Teens blame vaping habits for their health symptoms
Health symptoms are common among adolescents who use e-cigarettes, and these users commonly attribute their symptoms to the use of the device, according to a new study.
“Among a national sample of US youth, most ever e-cigarette users reported at least one negative health symptom related to their e-cigarette use,” said researchers, noting that the present analysis took place before Juul became widely popular. “Thus, we likely captured youth use of nonpod style devices. Youth using pod style devices may experience additional or other symptoms.”
Of the 975 US youth (aged 13–17 years) surveyed over the phone, 12.4 percent reported ever using e-cigarettes. This yielded an analytic sample of 141 ever-users (mean age, 16.0 years; 39.8 percent female), of whom 37.0 percent reported use in the last 30 days. [Addict Behav 2020;104:106315]
More than half (63.3 percent) of the participants experienced at least one health symptom and attributed it to their use of the device. Each teen reported an average of 1.4 symptoms.
Cough was the most common symptom associated with e-cigarette use, with almost half (42.3 percent) of the participants reporting it. This was followed by dizziness or light-headedness (31.5 percent), headache or migraines (25.4 percent), dry or irritated mouth or throat (14.9 percent), and shortness of breath (13.7 percent).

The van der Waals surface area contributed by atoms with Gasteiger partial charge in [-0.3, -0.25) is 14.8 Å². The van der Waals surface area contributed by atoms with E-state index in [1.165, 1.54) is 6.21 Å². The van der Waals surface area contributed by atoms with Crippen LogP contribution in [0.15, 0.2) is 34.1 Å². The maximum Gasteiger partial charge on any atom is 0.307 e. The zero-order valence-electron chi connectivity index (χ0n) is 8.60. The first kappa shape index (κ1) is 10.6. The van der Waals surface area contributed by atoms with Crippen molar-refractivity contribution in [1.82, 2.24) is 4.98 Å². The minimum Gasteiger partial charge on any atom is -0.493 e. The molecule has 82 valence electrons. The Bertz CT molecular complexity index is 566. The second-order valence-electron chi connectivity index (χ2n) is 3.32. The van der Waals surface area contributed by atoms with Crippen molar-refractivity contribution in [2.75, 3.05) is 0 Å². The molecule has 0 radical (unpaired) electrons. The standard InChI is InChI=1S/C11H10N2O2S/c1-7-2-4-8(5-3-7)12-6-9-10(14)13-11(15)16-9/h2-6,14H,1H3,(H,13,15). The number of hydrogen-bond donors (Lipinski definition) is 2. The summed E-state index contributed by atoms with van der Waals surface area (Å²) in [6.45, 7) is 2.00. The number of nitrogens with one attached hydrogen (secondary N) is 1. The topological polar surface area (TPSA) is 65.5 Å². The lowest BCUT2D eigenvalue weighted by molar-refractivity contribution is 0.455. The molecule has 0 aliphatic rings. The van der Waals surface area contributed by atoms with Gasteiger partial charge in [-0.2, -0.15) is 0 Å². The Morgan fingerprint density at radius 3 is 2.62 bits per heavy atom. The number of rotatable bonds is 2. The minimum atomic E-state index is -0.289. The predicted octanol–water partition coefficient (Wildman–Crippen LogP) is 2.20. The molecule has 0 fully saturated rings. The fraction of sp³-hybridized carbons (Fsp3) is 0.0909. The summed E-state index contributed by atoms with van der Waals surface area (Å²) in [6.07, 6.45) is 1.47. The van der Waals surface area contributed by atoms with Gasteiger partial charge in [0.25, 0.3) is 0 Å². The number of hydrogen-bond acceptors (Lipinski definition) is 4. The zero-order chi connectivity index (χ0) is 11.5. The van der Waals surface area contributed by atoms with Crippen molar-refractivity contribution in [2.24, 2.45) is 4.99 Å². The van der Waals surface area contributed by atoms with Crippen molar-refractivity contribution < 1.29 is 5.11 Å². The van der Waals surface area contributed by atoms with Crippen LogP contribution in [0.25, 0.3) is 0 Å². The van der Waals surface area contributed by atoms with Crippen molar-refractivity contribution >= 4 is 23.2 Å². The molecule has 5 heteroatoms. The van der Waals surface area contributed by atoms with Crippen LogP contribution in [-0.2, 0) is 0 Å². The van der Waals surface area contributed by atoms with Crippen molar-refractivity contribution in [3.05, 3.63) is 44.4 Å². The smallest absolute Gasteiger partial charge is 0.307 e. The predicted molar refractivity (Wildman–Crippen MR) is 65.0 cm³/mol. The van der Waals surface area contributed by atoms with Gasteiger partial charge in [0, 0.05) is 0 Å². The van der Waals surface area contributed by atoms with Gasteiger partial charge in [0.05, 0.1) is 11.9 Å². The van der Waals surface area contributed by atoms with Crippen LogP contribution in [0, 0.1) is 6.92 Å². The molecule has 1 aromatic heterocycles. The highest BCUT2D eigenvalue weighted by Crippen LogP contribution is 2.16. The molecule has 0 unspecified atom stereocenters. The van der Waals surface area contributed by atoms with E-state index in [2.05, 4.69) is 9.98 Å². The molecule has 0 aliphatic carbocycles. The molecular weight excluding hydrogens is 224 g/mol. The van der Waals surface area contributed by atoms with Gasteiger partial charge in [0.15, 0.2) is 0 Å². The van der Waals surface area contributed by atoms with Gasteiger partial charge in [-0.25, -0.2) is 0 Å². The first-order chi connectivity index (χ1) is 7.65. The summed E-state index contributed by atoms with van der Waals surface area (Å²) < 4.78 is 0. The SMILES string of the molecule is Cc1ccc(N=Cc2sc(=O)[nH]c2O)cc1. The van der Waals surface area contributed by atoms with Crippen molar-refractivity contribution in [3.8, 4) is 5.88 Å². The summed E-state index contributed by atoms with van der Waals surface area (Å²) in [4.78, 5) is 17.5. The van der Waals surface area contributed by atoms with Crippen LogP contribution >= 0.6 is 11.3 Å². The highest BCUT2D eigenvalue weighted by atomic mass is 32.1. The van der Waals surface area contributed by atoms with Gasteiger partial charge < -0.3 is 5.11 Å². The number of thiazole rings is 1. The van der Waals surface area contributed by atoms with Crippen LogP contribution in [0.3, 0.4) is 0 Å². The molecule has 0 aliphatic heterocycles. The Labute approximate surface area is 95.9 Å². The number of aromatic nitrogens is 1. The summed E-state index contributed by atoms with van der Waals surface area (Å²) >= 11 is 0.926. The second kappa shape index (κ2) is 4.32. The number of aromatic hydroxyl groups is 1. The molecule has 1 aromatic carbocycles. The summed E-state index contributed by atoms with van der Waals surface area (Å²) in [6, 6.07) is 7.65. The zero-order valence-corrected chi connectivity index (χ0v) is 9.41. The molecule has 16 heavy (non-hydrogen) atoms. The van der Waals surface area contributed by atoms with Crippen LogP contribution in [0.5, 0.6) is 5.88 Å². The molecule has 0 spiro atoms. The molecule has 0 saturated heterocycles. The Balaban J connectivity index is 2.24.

Other symptoms reported included changes in or loss of taste, nausea, dry eyes, and tightening of the chest.
Participants who had used the device in the past 30 days were significantly more likely to experience headaches or migraines than their no-use counterparts (43.8 percent vs 14.6 percent; p=0.002). The same was true for shortness of breath (33.8 percent vs 9.5 percent; p=0.03) and for using more than one tobacco product in the past 30 days (39.1 percent vs 11.7 percent).
Notably, those with past 30-day use were also significantly more likely to attribute any healthy symptom to e-cigarettes (86.0 percent vs 58.6 percent; p=0.001). These findings were robust to sub-analyses across demography factors.
“As the first national sample of US youth in which physical health symptoms of e-cigarette use were examined, this study highlights the prevalence of health symptoms users self-report from e-cigarette use,” the researchers said.
“These findings can be used to educate health practitioners and school nurses about common symptoms youth may experience, and to develop prevention messages targeting specific health symptoms,” they added.
Future studies should work to develop criteria to help differentiate symptoms that are attributed to e-cigarettes and other tobacco products, and focus on the health consequences of e-cigarette flavours, device type and brands.